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Why does Platform SDK define union LARGE_INTEGER in such a way?

P: n/a
Why does Platform SDK define union LARGE_INTEGER in such a way?

ntdef.h defines the union LARGE_INTEGER as follows:
typedef union _LARGE_INTEGER
{
struct
{
ULONG LowPart;
LONG HighPart;
};
struct
{
ULONG LowPart;
LONG HighPart;
} u;
LONGLONG QuadPart;

} LARGE_INTEGER;
Though I fully understand what union is, I cannot think out the reason
why it adds struct u into the union. In fact, the struct u is
equivalent to the unnamed struct, so we can alway use the unnamed
struct instead of struct u. To my thinking, the union should be
designed as follows:

typedef union _LARGE_INTEGER
{
struct
{
ULONG LowPart;
LONG HighPart;
};
LONGLONG QuadPart;

} LARGE_INTEGER;
Am I right?

Who can tell me what the consideration for the former definition is,
and what does it mean by the struct name "u" (means "unsigned" ?, I'm
not sure.)?
Thanks in advance.

Oct 6 '06 #1
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3 Replies


P: n/a

Lighter wrote:
Why does Platform SDK define union LARGE_INTEGER in such a way?

ntdef.h defines the union LARGE_INTEGER as follows:
typedef union _LARGE_INTEGER
{
struct
{
ULONG LowPart;
LONG HighPart;
};
struct
{
ULONG LowPart;
LONG HighPart;
} u;
LONGLONG QuadPart;

} LARGE_INTEGER;
Though I fully understand what union is, I cannot think out the reason
why it adds struct u into the union. In fact, the struct u is
equivalent to the unnamed struct, so we can alway use the unnamed
struct instead of struct u. To my thinking, the union should be
designed as follows:

typedef union _LARGE_INTEGER
{
struct
{
ULONG LowPart;
LONG HighPart;
};
LONGLONG QuadPart;

} LARGE_INTEGER;
Am I right?

Who can tell me what the consideration for the former definition is,
and what does it mean by the struct name "u" (means "unsigned" ?, I'm
not sure.)?
Thanks in advance.
Oh, another guy works in Windows. See the following link:

http://msdn.microsoft.com/library/de...nteger_str.asp

.. Ask a programmer who works for Microsoft. Maybe they think of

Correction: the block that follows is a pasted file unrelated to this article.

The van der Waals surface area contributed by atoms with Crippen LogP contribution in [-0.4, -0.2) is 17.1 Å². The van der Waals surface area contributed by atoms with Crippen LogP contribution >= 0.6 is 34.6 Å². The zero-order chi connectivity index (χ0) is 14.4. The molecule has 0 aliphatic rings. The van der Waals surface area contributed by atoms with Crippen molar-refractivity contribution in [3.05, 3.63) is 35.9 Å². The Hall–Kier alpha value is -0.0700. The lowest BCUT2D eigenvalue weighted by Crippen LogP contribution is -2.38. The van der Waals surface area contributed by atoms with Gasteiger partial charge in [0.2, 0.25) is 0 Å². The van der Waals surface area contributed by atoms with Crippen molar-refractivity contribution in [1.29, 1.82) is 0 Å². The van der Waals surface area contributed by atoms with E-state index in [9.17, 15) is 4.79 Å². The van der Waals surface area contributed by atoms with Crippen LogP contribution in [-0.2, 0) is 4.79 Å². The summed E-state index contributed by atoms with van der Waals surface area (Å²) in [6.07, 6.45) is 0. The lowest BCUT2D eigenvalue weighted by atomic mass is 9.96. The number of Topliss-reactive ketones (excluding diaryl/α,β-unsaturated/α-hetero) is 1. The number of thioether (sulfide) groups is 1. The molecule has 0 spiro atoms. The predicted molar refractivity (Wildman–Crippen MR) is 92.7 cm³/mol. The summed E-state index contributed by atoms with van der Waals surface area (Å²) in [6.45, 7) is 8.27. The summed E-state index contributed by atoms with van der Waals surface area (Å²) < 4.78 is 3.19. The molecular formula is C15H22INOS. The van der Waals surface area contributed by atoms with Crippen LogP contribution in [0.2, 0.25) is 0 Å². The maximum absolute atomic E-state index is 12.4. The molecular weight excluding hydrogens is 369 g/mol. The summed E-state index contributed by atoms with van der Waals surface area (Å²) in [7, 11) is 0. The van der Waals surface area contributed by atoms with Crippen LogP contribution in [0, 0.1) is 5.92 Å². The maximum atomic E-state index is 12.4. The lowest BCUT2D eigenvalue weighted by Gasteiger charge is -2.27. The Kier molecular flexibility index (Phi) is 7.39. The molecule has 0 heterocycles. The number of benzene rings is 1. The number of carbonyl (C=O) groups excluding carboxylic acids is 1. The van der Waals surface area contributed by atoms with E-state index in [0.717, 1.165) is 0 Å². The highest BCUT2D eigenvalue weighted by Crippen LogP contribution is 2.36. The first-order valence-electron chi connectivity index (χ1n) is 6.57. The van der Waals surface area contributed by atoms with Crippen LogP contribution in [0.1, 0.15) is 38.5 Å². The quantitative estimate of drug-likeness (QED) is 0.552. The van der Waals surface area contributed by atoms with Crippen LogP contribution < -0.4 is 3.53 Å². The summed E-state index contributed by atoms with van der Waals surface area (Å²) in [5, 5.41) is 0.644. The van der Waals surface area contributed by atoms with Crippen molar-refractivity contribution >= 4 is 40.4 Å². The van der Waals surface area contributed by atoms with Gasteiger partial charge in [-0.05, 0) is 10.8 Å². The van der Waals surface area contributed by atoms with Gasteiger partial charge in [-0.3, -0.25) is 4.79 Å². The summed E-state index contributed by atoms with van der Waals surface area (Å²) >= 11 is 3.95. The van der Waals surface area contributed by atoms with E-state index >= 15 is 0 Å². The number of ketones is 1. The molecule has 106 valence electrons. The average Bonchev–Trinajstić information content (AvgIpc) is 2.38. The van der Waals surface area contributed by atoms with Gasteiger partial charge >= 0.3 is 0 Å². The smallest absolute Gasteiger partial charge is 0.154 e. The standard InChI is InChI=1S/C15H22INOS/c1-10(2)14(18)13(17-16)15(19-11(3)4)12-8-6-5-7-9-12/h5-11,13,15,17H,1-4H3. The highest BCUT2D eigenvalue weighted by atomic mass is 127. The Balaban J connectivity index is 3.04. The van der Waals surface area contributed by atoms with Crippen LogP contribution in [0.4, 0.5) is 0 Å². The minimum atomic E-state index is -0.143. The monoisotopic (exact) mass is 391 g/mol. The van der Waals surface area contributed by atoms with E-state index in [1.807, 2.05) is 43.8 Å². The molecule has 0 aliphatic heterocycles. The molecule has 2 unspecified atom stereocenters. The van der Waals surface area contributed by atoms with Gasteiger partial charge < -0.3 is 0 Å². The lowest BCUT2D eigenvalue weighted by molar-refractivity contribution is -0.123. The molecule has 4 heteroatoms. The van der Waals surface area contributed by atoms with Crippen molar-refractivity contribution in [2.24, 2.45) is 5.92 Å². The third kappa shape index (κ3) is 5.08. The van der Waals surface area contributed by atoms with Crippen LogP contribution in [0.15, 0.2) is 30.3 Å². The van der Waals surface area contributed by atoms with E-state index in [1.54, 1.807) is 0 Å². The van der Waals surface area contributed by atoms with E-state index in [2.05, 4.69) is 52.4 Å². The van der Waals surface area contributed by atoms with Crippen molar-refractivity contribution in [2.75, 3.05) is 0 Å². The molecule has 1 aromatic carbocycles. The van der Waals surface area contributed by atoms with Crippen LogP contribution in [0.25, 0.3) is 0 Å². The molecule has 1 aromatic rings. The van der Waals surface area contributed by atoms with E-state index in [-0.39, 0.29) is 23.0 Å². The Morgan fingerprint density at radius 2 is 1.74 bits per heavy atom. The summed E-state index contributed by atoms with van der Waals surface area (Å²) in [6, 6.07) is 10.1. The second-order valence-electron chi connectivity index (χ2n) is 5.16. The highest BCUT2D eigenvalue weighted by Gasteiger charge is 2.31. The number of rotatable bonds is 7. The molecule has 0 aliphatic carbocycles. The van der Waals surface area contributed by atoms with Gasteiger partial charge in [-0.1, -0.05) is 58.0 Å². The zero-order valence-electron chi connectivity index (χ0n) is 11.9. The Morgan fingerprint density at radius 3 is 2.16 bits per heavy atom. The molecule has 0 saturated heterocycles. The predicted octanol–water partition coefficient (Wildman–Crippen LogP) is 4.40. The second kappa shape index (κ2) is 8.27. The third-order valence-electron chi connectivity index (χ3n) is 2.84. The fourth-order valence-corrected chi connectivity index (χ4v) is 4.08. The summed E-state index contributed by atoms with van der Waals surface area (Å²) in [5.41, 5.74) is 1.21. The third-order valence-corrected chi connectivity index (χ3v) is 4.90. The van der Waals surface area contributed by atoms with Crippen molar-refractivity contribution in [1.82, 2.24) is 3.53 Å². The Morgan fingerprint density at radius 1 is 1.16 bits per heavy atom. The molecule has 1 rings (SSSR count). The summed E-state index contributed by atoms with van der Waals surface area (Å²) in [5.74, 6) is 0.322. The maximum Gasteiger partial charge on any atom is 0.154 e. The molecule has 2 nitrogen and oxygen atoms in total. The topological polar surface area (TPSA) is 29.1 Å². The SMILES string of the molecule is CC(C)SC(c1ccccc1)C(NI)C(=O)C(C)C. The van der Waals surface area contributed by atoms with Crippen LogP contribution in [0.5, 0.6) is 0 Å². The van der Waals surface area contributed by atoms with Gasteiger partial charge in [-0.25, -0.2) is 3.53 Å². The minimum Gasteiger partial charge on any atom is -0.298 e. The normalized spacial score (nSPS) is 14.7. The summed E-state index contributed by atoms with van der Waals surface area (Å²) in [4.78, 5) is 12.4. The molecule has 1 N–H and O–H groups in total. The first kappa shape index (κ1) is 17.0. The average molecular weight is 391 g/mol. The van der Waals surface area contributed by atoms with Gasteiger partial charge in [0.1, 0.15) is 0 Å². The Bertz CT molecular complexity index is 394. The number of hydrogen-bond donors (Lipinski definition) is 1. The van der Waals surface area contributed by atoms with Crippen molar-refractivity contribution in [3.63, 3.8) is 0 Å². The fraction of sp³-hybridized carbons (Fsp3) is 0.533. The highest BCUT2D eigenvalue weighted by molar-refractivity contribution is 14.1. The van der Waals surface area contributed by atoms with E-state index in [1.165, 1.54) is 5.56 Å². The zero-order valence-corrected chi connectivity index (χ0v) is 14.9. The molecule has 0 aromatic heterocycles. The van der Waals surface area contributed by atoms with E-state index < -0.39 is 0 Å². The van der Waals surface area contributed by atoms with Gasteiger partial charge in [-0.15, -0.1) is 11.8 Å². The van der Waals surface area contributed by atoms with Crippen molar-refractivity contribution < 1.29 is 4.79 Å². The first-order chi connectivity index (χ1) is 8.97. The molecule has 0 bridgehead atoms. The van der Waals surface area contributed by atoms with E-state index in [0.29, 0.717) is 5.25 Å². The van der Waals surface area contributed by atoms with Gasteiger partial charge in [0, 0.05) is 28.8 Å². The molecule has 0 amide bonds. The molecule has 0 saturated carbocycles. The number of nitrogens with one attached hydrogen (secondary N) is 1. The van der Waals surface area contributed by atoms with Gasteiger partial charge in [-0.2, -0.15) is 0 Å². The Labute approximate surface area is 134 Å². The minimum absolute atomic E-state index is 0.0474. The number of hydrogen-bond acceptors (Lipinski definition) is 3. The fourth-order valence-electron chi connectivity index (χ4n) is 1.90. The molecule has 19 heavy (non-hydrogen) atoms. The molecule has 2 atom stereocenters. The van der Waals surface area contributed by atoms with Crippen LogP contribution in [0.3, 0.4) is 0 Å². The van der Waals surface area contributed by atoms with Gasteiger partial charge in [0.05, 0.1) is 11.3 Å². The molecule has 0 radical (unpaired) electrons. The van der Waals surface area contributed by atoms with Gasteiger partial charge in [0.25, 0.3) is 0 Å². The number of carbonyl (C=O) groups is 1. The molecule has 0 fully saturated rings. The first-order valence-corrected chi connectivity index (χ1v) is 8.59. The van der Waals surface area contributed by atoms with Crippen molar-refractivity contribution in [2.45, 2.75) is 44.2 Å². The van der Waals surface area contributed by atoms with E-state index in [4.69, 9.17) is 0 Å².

compatibility.

Oct 6 '06 #2

P: n/a
Lighter wrote:
Why does Platform SDK define union LARGE_INTEGER in such a way?

ntdef.h defines the union LARGE_INTEGER as follows:
typedef union _LARGE_INTEGER
The tag name is reserved for implementation use. I think you're showing
a file from your implementation, in which case it is free to use these
reserved names, as well as non-standard features that may be provided.
{
struct
{
ULONG LowPart;
LONG HighPart;
};
Unnamed union members are not available in standard C.
>
struct
{
ULONG LowPart;
LONG HighPart;
} u;
LONGLONG QuadPart;

} LARGE_INTEGER;
Though I fully understand what union is, I cannot think out the reason
why it adds struct u into the union. In fact, the struct u is
equivalent to the unnamed struct, so we can alway use the unnamed
struct instead of struct u. To my thinking, the union should be
designed as follows:
No, the unnamed struct is illegal in standard C. If you want to write
standard C, leave out the unnamed struct and keep u. If you want to
write non-standard C, move to a platform-specific newsgroup.
typedef union _LARGE_INTEGER
{
struct
{
ULONG LowPart;
LONG HighPart;
};
LONGLONG QuadPart;

} LARGE_INTEGER;
Am I right?
No, this suffers from the same problem. You removed the wrong struct.
Who can tell me what the consideration for the former definition is,
and what does it mean by the struct name "u" (means "unsigned" ?, I'm
not sure.)?
I suppose, on compilers that allow unnamed struct members of unions, it
gives the user an option whether to write

LARGE_INTEGER i; i->u->LowPart = 0xFFFFFFFF;

or

LARGE_INTEGER i; i->LowPart = 0xFFFFFFFF;

--
Simon.
Oct 6 '06 #3

P: n/a
"Lighter" <cq****@gmail.comwrites:
Why does Platform SDK define union LARGE_INTEGER in such a way?

ntdef.h defines the union LARGE_INTEGER as follows:
typedef union _LARGE_INTEGER
{
struct
{
ULONG LowPart;
LONG HighPart;
};
struct
{
ULONG LowPart;
LONG HighPart;
} u;
LONGLONG QuadPart;

} LARGE_INTEGER;
Because the author(s) of that code don't care about portability. The
identifer _LARGE_INTEGER is reserved to the implementation (perhaps
the Platform SDK is part of the implementation?). Anonymous members
are not legal in standard C. The code assumes that the low-order half
is stored at the lowest address.

The typedefs (or are they macros?) ULONG, LONG, and LONGLONG are,
IMHO, horribly bad style. If they're always aliases for unsigned
long, long, and long long respectively, then the code should use
unsigned long, long, and long long. If they might sometimes refer to
other types, then the names ULONG, LONG, and LONGLONG are misleading.

Leaving that aside, I suppose the idea is that you can declare

LARGE_INTEGER x;

and then refer to the numeric value as x.QuadPart, and to the
low-order half as either x.LowPart (non-portably) or x.u.LowPart
(portably, if you drop the anonymous structure from the union
declaration), and likewise for the high-order half.

--
Keith Thompson (The_Other_Keith) ks***@mib.org <http://www.ghoti.net/~kst>
San Diego Supercomputer Center <* <http://users.sdsc.edu/~kst>
We must do something. This is something. Therefore, we must do this.
Oct 6 '06 #4

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